CONCORD, Calif. (RNS) — Sayed Hashmi, an Afghan citizen, did not want to leave his country. But when U.S. forces pulled out and Kabul, his hometown, fell to the Taliban, he knew his work with American agencies made him a target for the new government.
Hashmi immigrated with his family in October 2021 to San Francisco’s East Bay. Adrift in a new country, Hashmi desperately sought refugee services and support. Advised to call Jewish Family and Community Services, he could not disguise the anxiety and frustration in his plea for help.
The accent on the other end of the phone immediately put him at ease; the speaker hailed from his homeland. Hashmi had reached Fouzia Azizi, who is the head of refugee services for JFCS East Bay and is also a refugee from Kabul.
“Fouzia gave me the feeling that I’d found my sister,” Hashmi recalled. “She talked with me for two hours and said everything will be OK.”
The Taliban’s takeover last August exacerbated the global refugee crisis: More than 700,000 Afghans were displaced from their homes, joining the more than 6 million who fled during the past 40 years of war. Almost 85,000 have come to the U.S. this past year, many of whom worked for U.S. companies, the American military and American agencies.
This is a significant increase from the 78,000 Afghan refugees who immigrated to the U.S. between 2001 and 2021. Most of the new refugees are being resettled in Texas, California and Virginia, with faith-based organizations such as JFCS playing an active role. Since August 2021, Azizi and her staff have helped nearly 700 refugees, most of them Afghans.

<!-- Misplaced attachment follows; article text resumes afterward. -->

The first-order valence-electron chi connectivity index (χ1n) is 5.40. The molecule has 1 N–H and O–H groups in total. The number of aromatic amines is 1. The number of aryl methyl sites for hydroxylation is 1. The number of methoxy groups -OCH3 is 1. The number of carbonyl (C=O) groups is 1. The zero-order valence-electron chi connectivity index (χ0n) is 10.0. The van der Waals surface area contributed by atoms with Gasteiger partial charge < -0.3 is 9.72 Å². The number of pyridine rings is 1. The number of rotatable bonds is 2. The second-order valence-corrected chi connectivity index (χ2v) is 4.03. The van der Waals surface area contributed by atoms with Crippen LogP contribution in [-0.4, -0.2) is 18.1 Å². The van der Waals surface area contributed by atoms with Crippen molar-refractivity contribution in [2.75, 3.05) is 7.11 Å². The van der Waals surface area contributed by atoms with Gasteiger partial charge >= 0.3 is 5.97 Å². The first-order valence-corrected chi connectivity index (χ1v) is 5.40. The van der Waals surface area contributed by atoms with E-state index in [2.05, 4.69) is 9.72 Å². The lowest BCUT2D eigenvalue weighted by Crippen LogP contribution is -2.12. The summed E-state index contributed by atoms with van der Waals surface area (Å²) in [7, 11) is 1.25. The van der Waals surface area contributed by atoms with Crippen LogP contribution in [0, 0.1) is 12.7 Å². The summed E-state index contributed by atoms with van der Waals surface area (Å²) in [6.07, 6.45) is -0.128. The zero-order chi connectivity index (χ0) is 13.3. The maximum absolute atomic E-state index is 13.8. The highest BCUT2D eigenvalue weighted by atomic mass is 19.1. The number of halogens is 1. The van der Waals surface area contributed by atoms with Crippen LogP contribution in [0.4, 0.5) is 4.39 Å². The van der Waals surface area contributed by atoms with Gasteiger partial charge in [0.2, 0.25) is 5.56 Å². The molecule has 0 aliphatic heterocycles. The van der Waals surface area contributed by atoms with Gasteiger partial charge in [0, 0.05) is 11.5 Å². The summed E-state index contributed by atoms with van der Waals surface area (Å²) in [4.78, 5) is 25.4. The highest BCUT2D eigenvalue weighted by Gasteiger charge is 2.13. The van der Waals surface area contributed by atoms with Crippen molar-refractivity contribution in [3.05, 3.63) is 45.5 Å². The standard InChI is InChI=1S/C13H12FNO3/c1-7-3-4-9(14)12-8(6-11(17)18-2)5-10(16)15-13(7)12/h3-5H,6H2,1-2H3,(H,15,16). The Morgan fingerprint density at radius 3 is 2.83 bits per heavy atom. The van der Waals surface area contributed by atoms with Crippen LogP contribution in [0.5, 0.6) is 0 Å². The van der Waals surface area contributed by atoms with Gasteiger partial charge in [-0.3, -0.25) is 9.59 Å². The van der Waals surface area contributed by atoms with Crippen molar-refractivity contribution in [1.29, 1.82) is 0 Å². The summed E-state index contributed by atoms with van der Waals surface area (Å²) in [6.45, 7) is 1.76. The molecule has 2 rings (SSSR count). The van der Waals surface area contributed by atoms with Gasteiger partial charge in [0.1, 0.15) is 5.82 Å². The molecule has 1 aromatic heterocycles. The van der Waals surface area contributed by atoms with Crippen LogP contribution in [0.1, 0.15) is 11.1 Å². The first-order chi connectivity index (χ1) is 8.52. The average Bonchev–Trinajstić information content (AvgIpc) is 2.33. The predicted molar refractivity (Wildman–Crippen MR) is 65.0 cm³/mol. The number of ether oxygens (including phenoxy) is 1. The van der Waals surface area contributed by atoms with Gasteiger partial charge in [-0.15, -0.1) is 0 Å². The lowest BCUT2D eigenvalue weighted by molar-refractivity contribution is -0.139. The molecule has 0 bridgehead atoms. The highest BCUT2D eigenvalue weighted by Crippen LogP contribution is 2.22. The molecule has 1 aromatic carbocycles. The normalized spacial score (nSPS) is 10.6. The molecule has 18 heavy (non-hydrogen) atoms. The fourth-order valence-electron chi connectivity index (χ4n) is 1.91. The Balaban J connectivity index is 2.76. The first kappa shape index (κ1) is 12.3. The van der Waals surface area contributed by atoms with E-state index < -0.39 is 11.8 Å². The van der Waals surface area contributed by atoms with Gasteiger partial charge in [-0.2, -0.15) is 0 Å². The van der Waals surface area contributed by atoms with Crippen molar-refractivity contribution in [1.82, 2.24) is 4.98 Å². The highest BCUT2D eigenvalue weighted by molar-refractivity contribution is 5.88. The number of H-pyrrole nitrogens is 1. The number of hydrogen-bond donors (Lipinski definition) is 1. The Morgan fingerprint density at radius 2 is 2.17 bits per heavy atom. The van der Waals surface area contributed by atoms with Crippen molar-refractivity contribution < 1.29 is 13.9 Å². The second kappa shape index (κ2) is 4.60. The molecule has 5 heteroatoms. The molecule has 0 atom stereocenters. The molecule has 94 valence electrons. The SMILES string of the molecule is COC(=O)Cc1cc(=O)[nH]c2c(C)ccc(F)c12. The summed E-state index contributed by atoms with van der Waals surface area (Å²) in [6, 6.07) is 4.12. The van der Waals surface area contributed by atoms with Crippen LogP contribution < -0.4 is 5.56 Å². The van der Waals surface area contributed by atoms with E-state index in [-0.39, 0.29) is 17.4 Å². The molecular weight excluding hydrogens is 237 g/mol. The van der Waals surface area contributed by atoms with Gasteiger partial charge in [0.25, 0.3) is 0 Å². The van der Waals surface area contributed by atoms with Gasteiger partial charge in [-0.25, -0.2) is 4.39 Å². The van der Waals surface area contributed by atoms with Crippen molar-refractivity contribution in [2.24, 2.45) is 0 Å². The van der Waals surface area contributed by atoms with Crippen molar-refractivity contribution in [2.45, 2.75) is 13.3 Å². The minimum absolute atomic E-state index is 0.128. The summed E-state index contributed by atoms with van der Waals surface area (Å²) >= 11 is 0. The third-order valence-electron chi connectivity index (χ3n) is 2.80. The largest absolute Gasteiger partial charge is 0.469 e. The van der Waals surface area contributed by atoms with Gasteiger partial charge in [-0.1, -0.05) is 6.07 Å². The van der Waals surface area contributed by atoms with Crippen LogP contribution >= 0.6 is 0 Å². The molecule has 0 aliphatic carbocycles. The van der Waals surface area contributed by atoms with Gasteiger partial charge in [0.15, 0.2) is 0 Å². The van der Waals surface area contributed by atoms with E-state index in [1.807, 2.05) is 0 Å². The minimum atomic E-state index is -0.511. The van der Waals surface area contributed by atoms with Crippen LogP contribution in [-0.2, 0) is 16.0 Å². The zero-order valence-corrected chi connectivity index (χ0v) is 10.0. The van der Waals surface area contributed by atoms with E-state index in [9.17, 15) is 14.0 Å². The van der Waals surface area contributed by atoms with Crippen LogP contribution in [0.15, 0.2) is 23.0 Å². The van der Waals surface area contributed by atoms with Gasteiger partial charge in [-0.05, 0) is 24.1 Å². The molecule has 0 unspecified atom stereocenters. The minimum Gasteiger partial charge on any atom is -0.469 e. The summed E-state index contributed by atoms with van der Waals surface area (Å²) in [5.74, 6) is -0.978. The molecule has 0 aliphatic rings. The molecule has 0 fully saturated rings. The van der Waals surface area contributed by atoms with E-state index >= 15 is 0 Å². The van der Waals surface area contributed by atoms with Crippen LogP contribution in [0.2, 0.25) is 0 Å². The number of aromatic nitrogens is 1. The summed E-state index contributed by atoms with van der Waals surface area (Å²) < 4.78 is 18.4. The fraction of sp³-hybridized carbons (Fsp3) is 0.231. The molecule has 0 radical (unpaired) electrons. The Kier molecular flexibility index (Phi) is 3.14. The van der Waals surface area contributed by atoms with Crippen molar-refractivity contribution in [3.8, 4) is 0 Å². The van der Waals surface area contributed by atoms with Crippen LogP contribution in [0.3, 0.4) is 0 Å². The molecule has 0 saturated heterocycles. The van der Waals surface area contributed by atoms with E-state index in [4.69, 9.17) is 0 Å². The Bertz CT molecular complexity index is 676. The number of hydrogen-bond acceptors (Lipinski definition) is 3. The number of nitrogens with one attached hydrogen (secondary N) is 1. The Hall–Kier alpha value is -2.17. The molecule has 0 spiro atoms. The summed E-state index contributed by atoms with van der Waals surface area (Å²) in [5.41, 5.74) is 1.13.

Despite the agency’s name, Azizi, along with most of her colleagues and clients, are Muslim.
“Fouzia is a faithful woman,” Hashmi said. “That’s why she has so much heart for helping. It’s associated with her beliefs.”
Azizi’s “heart for helping” draws from her experience as much as her faith. In 1994, Azizi, her parents and siblings crossed the border into Pakistan. Expecting a short stay, they carried few possessions. But weeks turned into months and months into years.
“There was no support for refugees in Pakistan,” Azizi recalled during an interview in her JFCS office in Concord. The room is decorated with Afghan wall hangings, family photographs and a comfortable armchair. “I had two outfits. When I washed one, I wore the other.”
During her years in Pakistan, under the auspices of international agencies, Azizi taught refugees and launched a school for girls, recruiting from Afghan families who were skeptical about educating females.